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Buffalo Wild Wings Hits Back at Activist Investor

The restaurant chain responded to criticism it has received from the investment firm Marcato saying it had offered up “no credible plan.”

Buffalo Wild Wings Hits Back at Activist Investor
Photo by Mike Mozart (CC)
Tension flared up on Monday between Buffalo Wild Wings and the activist investor seeking control of the company.
 
The Golden Valley-based restaurant chain with over 1,200 locations globally responded to criticism by Marcato Capital Management and its principal Mick McGuire, calling its ongoing proxy war with them “unnecessary” and saying the investment firm had “no credible plan” to support the company’s long-term growth.
 
“Marcato appears primarily focused on having us sell 80 percent of our company-owned restaurants to franchisees,” Buffalo Wild Wings said in a proxy filing sent to shareholders. “[We] believe Marcato’s analysis is based on a lack of understanding of our business and unrealistic assumptions.”
 
The company stood behind its current model, which is made up of about half company-owned and half franchised. But to appease any concerns, Buffalo Wild Wings said it had hired on an outside financial advisor to review the plan, despite its belief that it “simply does not pencil out.”
 
McGuire, who holds 6 percent of the company’s shares, attacked the company’s board and management team, calling for the resignation of C-suite members, including CEO Sally Smith, as well requesting a seat on the board. Buffalo Wild Wings rebuffed the idea of seating McGuire, pointing to his past experience at Borders Group, where the company’s share price dropped 77 percent and the bookstore chain’s bankruptcy while he served as chairman.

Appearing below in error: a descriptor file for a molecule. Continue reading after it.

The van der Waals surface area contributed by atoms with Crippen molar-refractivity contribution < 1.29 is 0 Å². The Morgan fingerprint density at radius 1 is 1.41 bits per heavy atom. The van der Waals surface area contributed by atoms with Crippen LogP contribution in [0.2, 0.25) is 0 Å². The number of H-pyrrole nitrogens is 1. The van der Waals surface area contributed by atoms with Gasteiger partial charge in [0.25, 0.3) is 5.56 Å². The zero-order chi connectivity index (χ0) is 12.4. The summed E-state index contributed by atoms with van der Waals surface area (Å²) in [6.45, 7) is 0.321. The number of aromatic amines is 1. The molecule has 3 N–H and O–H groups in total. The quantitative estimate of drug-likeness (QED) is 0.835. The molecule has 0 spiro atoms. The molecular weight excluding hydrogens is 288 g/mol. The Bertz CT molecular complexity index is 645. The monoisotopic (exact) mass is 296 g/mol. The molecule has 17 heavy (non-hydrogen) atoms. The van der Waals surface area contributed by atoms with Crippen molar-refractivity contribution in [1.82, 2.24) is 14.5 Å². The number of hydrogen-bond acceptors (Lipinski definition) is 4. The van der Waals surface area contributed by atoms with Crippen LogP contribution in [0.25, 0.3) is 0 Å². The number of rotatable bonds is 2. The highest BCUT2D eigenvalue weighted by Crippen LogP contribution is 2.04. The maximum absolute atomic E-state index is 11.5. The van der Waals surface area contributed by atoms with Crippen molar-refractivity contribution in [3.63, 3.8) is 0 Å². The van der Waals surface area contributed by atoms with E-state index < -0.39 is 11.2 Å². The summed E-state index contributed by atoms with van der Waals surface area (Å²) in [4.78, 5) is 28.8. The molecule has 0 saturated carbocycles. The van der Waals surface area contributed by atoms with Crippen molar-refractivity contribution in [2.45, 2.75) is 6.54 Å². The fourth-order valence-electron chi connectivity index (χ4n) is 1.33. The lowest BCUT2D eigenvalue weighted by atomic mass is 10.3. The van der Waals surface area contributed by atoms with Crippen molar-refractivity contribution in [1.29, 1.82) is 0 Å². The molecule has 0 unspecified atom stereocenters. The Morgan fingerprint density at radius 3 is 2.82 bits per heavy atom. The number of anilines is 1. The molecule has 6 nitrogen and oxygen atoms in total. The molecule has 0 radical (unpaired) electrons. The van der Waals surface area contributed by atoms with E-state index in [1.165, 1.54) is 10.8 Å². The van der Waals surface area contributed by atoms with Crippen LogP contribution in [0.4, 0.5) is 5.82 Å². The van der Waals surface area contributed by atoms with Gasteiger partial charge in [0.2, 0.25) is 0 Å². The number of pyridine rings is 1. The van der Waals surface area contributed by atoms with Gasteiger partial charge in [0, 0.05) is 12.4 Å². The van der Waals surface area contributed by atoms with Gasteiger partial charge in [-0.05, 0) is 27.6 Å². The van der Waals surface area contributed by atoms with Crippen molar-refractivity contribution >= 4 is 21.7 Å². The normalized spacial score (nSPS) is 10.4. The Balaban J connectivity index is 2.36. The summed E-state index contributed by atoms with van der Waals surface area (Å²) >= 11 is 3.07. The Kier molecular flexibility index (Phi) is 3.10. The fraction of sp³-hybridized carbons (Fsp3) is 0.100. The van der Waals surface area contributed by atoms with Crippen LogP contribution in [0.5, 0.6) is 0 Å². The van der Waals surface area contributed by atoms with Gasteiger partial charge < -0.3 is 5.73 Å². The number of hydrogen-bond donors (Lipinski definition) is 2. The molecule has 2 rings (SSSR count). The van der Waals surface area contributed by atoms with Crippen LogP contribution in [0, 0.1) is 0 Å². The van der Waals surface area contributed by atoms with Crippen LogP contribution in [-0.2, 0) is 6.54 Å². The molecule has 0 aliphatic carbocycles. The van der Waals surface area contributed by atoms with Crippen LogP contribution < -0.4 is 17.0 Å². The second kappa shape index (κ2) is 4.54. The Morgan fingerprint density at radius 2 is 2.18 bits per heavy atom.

Instead, Buffalo Wild Wings urged shareholders to vote for its nine directors during its annual shareholder meeting in June. It cited key industry metrics — same-store sales, restaurant level margins, returns on capital investments and earnings per share growth — which it claims outperforms its peers. For instance, a $10 investment in the company in 2003 today would be worth about $175 today.
 
“If you invested with us at our IPO [in 2003], 10 years ago, five years ago, three years ago or even just a year ago, you have earned a return that exceeds the median return generated by other casual dining restaurant companies,” Buffalo Wild Wings said. “And we are not sitting still.”
 
Shares of the company rose nearly 1.5 percent on Monday over its Friday close of $161.75.
 
At the June shareholder meeting, Buffalo Wild Wings is seeking approval to add Janice Fields to its board. Fields, who was chosen by Forbes magazine in 2012 as one of the most powerful women in business, served for years as the president of McDonald’s.
 
Buffalo Wild Wings is also seeking the approval for Sam Rovit, the CEO of CTI Foods, to join its board. Notably, Rovit was first nominated by Marcato.
 
“Some of Marcato’s ideas had merit (many of which we had been considering ourselves) and were welcomed,” Buffalo Wild Wings said. “We have implemented or are implementing them. In our view, the remainder of Marcato’s suggestions, however, would add substantial risk to our business, with no identifiable, long-term benefit.”
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